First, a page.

Further, following the extension of time granted to the Federal government in Carter v Canada (Attorney General), 2016 SCC 4, Chief Justice Heather Smith of the Superior Court issued a Practice Advisory – Application for Judicial Authorization of Physician Assisted Death (“Practice Advisory”). Per the Practice Advisory, both the attending physician and consulting physician must submit affidavits outlining the applicant’s medical condition, and assurances that the applicant provided informed consent. Since the Application Judge needs to be satisfied that the evidentiary record falls within the framework established in the Practice Advisory, no doctor can rubber stamp endless requests from patients seeking PAS.

Further, as Justice McEwen pointed out, this is the first application for a constitutional exemption in Ontario (AB, 30). It is unlikely that between now and June 6, 2016, when the Department of Justice plans to introduce a statutory regime, that there will be a plethora of people seeking PAS using the same doctor, who also does not rigorously ensure they meet the Practice Directive.

Second, the media respondents contend that if the doctor’s names are subject to a publication ban, individuals seeking PAS will not know which doctors to seek out. Justice McEwen correctly rejected this contention. A person seeking PAS will ask their existing doctor(s) or ask for referrals.

The Applicant’s Position

Justice McEewen rightly granted the order. The applicant’s position was that the orders are necessary “in order to ensure that the applicant, his family, physicians and other health care professionals, are not deterred from participating in a Carter application for fear of unwanted publicity and media attention” (AB, 18).

One reason that Justice McEwen decided for the applicant was the applicant sought moderate relief when compared to HS (Re), 2016 ABQB 121. In HS (Re), an Albertan was granted a constitutional exemption and allowed to seek PAS. In HS (Re), the hearing took place in camera. By contrast, A.B. sought a hearing in open court, but with limitations on the dissemination of names of the parties. This appears to be a reasonable request when compared with HS (Re).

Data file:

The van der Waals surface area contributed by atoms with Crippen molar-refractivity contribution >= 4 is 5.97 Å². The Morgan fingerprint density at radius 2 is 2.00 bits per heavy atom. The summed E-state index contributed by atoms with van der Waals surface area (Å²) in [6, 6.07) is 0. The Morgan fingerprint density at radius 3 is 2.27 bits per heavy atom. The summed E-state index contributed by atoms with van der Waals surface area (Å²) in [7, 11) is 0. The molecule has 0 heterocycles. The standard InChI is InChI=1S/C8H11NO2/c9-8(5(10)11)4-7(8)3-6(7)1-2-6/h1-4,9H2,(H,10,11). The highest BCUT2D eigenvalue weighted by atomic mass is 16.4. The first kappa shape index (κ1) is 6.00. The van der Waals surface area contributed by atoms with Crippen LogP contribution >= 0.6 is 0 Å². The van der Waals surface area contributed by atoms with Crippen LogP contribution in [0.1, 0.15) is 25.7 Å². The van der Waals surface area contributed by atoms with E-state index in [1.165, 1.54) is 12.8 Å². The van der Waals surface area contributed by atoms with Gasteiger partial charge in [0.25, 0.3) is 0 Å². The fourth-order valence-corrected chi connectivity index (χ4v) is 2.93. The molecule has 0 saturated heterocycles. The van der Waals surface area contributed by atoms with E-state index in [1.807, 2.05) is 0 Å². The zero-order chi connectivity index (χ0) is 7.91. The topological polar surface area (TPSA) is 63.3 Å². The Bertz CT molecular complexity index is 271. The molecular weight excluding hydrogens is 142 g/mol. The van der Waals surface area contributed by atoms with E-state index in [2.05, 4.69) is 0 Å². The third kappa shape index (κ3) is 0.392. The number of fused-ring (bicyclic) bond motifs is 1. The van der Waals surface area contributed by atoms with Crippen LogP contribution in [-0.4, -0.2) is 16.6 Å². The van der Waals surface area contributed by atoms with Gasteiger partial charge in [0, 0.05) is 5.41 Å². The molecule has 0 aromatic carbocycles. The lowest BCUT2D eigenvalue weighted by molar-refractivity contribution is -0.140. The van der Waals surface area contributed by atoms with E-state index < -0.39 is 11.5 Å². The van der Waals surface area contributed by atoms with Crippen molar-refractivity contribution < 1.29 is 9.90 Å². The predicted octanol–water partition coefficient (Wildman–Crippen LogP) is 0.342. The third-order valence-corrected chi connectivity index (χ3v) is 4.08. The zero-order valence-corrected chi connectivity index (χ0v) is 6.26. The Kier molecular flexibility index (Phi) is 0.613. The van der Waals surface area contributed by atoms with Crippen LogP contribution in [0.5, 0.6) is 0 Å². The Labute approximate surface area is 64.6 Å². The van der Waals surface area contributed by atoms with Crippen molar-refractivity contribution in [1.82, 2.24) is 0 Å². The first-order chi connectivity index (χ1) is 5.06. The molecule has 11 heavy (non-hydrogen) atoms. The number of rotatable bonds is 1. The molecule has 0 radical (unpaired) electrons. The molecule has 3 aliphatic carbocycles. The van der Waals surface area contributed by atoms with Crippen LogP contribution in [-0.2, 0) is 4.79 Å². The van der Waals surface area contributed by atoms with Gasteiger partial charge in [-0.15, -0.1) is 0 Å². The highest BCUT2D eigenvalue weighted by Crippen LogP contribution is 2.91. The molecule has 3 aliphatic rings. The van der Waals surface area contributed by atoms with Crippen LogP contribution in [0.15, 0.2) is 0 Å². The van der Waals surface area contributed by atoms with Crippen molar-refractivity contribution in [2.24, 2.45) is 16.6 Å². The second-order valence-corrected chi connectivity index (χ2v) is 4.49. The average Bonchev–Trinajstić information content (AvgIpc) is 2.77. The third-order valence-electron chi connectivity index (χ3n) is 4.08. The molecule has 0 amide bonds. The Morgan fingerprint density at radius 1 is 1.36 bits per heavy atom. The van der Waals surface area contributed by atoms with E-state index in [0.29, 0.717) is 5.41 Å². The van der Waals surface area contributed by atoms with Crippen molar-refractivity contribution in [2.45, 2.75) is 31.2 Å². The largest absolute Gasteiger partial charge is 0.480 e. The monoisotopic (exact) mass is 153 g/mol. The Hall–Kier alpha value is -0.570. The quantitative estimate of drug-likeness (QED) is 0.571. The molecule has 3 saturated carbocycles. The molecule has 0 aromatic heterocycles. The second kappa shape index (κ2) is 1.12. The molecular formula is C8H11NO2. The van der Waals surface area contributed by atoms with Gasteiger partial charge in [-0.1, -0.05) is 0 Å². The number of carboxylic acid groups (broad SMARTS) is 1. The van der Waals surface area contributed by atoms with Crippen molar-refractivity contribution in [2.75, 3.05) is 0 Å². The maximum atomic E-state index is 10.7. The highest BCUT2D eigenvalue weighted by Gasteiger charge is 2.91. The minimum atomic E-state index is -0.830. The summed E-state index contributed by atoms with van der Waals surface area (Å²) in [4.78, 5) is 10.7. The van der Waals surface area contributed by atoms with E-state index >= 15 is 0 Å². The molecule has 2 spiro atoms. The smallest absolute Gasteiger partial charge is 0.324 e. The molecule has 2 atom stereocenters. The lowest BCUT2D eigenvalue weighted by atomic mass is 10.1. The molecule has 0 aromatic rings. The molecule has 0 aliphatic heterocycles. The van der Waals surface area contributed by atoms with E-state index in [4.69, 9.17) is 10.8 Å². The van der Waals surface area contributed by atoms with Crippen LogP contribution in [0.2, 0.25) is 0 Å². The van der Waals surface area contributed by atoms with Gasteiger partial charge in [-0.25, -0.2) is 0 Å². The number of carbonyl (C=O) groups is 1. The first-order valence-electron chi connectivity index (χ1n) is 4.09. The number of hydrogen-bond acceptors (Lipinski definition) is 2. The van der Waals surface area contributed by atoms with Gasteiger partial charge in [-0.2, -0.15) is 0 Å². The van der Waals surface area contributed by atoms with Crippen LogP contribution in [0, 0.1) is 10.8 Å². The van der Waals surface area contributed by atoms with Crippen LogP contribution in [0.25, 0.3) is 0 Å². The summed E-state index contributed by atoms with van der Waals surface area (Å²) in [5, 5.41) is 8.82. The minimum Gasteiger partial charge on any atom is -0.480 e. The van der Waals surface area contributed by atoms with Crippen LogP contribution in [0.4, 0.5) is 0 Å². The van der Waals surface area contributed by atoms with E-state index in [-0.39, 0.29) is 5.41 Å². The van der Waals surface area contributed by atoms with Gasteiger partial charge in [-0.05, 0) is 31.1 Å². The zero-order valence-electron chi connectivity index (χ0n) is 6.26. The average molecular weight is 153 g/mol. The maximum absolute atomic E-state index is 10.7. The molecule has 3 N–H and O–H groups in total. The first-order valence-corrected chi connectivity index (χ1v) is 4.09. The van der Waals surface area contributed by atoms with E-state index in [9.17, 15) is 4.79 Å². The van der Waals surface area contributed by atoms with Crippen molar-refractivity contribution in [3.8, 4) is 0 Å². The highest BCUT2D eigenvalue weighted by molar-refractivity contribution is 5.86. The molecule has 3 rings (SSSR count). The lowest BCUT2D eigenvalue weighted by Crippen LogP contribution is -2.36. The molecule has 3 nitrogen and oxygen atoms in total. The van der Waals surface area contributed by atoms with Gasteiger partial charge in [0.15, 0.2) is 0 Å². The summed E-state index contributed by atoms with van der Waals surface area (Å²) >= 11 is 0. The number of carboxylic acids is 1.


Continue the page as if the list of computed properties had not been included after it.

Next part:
One unstated factor that was likely weighed in Justice McEewen’s decision is the past treatment of clinics and doctors that provide abortion. PAS, like abortion, has divided societal opinion and received staunch opposition from some religious groups. If the names of the respondent physicians were made public, it is likely that their offices would be swarmed by pro-life picketers. While less likely, it is also possible that the physicians could face violence. Dr. Morgentaler was famously attacked by a Torontonian with garden shears. Planned Parenthood clinics have often been targeted by violence. In November of last year, Robert Lewis Dear killed three people in Planned Parenthood in Colorado. If the doctor’s names were made public, fewer doctors would be willing to provide PAS. As a result, individuals would have difficulty seeking PAS. 

Conclusion

Justice McEwen correctly weighed the opposing individual privacy interest and the public interest in having open courts. The media was allowed to report on the outcome of the application and sit in the courtroom. The public debate surrounding PAS will not be diminished by keeping the parties names confidential. Had Justice McEwen found for the media respondents, these doctors could become the target of pro-life campaigns and other doctors would be hesitant to participate in PAS as either an attending or consulting physician. As a result, this decision gives meaning to the section 7 rights of future applicants, as determined in Carter.

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3 Responses

  1. Allen says:

    So his privacy trumps my right to know what healing hand is also a killing hand and expose me to such dangers. There is so much so wrong about this and the one that benefits from all this is the health care provider-they do not have to pay. soon we will be coerced to take this suicidal end

    • Nick says:

      False; you still have the decision to partake in PAS and the application is long winded. It’s not so quick and easy to perform euthanasia. If you do not want to commit suicide, you do not have to. There is no danger. It is still illegal for your doctor to kill you. You’re more likely to die from a genuine accident than a doctor having the intent to take your life.

  2. Michael Pare says:

    Given the court’s key role in authorizing a PAS, it’s not apparent at all how such a case might expose a third party “to such dangers,” nor does it follow that any third party would be “coerced to take this suicidal end.”